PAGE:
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Please be advised: the Museum will be open on Wednesday, June 19, 12:00–6:00 p.m. for the Juneteenth holiday.


Behind the Screen - Tut's


You can buy admission tickets online. Pick a date and time to visit the Museum. Timed-entry slots are released generally one-month prior. All sales are final and payments cannot be refunded.


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Tut’s Fever Movie Palace

Tut’s Fever is a working movie theater and art installation created by Red Grooms and Lysiane Luong, an homage to the ornate, exotic picture palaces of the 1920s

Behind the Screen

Museum of the Moving Image

The Museum's core exhibition immerses visitors in the creative and technical process of producing, promoting, and presenting films, television shows, and digital entertainment.

The Jim Henson Exhibition

Museum of the Moving Image

This dynamic experience explores Jim Henson’s groundbreaking work for film and television and his transformative impact on culture. 

Refreshing the Loop

Refreshing the Loop continues Museum of the Moving Image’s tradition of displaying GIFs in our passenger elevator. This new iteration places artists who have been widely known for their GIFs for more than two decades in conversation with selected artists who have gained notable popularity in the last few years.

Mr. Yellow Sweatshirt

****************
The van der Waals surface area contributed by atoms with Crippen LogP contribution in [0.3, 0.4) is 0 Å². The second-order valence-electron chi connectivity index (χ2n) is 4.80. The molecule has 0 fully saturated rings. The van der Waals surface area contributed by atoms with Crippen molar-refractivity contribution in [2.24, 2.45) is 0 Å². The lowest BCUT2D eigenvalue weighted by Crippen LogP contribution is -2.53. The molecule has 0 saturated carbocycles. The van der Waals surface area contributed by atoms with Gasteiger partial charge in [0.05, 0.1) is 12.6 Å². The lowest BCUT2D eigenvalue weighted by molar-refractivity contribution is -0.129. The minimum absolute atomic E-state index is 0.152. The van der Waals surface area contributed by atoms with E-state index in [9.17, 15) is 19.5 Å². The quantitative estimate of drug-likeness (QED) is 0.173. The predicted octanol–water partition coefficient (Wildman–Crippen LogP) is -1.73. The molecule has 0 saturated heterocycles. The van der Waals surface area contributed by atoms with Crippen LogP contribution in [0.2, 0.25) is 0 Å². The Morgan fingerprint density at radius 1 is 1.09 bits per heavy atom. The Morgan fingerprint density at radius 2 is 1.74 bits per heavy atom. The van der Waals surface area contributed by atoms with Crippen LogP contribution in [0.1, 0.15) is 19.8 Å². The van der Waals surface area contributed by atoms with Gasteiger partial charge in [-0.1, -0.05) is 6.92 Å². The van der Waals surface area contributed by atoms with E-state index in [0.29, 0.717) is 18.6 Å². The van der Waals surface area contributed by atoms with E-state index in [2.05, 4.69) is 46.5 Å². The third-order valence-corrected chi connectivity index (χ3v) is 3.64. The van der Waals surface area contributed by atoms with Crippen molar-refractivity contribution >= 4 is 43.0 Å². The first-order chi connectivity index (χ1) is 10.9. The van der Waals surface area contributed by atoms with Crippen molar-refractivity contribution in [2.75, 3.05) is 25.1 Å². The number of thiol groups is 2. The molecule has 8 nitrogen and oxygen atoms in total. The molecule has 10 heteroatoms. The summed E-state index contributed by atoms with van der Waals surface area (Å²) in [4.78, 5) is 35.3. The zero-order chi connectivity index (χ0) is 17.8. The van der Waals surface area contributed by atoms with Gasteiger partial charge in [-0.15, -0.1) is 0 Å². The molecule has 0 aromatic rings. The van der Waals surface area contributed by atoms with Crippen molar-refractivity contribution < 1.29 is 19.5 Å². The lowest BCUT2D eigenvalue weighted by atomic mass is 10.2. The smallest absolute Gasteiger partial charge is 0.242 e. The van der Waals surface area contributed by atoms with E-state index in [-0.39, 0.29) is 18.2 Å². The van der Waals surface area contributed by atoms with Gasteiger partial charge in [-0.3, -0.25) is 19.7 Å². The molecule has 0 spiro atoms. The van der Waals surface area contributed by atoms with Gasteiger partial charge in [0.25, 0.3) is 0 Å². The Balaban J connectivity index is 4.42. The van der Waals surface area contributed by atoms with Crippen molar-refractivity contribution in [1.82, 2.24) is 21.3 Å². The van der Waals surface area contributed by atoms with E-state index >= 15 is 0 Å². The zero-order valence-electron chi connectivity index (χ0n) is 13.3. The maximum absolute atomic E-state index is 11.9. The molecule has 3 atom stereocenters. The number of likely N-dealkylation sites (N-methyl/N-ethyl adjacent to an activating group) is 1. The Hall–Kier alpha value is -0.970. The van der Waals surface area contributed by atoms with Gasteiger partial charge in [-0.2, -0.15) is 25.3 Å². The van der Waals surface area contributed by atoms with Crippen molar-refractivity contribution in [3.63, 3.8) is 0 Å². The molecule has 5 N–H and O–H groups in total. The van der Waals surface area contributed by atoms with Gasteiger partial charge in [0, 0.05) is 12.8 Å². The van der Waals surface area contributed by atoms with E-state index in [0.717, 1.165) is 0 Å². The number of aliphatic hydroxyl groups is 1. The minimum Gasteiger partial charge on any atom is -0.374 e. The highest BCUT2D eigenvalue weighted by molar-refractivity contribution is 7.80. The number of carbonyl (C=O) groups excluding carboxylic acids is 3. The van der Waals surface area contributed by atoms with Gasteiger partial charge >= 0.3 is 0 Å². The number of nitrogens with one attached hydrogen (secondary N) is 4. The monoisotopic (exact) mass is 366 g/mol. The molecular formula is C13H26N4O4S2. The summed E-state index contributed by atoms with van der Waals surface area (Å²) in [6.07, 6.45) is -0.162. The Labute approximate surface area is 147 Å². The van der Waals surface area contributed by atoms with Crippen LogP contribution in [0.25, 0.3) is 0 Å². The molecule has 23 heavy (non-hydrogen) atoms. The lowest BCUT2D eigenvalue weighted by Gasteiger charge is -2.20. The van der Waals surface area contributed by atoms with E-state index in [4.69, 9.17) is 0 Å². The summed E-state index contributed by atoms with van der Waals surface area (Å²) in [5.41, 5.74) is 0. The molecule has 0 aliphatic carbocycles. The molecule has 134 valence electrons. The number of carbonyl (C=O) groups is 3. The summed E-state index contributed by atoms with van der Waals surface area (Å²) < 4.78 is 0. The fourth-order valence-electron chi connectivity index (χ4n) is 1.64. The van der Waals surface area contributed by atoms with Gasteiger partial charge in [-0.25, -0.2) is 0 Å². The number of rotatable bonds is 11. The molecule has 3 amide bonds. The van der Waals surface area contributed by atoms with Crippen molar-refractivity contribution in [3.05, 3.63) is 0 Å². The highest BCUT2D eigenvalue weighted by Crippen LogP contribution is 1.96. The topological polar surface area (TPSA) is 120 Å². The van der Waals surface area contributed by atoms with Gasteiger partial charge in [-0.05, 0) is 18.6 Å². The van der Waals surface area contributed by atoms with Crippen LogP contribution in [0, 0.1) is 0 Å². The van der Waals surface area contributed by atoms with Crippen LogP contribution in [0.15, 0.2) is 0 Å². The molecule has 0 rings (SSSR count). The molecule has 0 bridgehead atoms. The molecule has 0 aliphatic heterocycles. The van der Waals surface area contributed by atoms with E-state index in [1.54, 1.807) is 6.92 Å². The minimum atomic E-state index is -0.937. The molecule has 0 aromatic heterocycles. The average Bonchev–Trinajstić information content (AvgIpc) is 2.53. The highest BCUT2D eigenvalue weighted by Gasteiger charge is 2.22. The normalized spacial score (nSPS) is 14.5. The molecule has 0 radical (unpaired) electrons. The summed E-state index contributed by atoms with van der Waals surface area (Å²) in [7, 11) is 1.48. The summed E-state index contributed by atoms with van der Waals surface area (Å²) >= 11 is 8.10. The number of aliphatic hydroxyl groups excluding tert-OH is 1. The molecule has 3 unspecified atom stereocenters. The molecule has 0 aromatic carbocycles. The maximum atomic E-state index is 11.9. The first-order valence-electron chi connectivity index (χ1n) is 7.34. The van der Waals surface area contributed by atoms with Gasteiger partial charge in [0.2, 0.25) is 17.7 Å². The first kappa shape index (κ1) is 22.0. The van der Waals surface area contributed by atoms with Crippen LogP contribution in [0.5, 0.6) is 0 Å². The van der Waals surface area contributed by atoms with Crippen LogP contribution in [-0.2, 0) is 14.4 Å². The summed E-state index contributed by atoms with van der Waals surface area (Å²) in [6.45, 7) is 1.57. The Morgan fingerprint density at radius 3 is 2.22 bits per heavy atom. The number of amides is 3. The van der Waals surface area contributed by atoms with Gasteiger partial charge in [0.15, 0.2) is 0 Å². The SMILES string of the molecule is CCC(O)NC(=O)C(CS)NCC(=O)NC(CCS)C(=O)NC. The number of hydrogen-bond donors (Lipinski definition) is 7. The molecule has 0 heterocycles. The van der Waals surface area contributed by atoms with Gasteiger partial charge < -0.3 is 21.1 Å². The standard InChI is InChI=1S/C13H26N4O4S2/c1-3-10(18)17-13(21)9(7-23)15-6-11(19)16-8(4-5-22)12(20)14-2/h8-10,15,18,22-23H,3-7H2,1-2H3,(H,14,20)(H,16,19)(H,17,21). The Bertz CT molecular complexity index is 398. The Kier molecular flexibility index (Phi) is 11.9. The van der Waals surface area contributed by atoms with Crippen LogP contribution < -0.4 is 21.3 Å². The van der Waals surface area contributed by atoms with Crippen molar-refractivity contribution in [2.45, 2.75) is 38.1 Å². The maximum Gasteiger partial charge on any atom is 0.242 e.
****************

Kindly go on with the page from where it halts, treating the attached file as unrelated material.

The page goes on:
Shot in the Roosevelt Ave/Jackson Heights station, this installation video captures the tide of New Yorkers streaming through an entrance to the subway system in what the filmmakers refer to as a “collective ballet.”


Eva Davidova’s participatory installation playfully incorporates both ancient myth and contemporary reality, highlighting the theme of interdependent responsibility in the wake of ecological disaster.


David Levine’s Dissolution is a jewel-box sculpture that conjures the past and future of the moving image. A 20-minute film played on a loop, it draws on the central conceit of iconic 1980s movies and TV shows such as Tron and Max Headroom: human characters who find themselves dematerialized and confined within the interior worlds of electronic devices.

Reflected Forms: Story and Character in the Films of Todd Haynes

On the occasion of Todd Haynes’s May December, MoMI presents an exhibit with materials from the archives of filmmaker Todd Haynes, now part of the Museum’s collection, offering a glimpse into his process of transforming historical and cultural referents into formally ambitious, richly emotional films. 

Back Street

The 8:00 p.m. Back Street screens as part of a double feature with Of Human Bondage (7:15 p.m.). Snubbed: Irene Dunne  Dir. John M. Stahl. 1932, U.S. 93 mins. 4K DCP. With Irene Dunne, John Boles, George ...

Of Human Bondage

Snubbed: Bette Davis  Dir. John Cromwell. 1934, U.S. 83 mins. Digital projection. With Bette Davis, Leslie Howard, Frances Dee. Though it only took a portion of W. Somerset Maugham’s beloved 1915 best-selling novel, Cromwell’s vivid ...

Showing Up–With Kelly Reichardt

Director in Person

American independent treasure Kelly Reichardt brings her unique brand of contemplative humanism to this observant portrait of artistic creation set in Portland, starring Michelle Williams and Hong Chau. Reichardt appears for a post-screening Q&A 1/26.

Back Street

Snubbed: Irene Dunne  Dir. John M. Stahl. 1932, U.S. 93 mins. 4K DCP. With Irene Dunne, John Boles, George Meeker, ZaSu Pitts, Jane Darwell. This formidable pre-Code tearjerker from melodrama titan Stahl has such a ...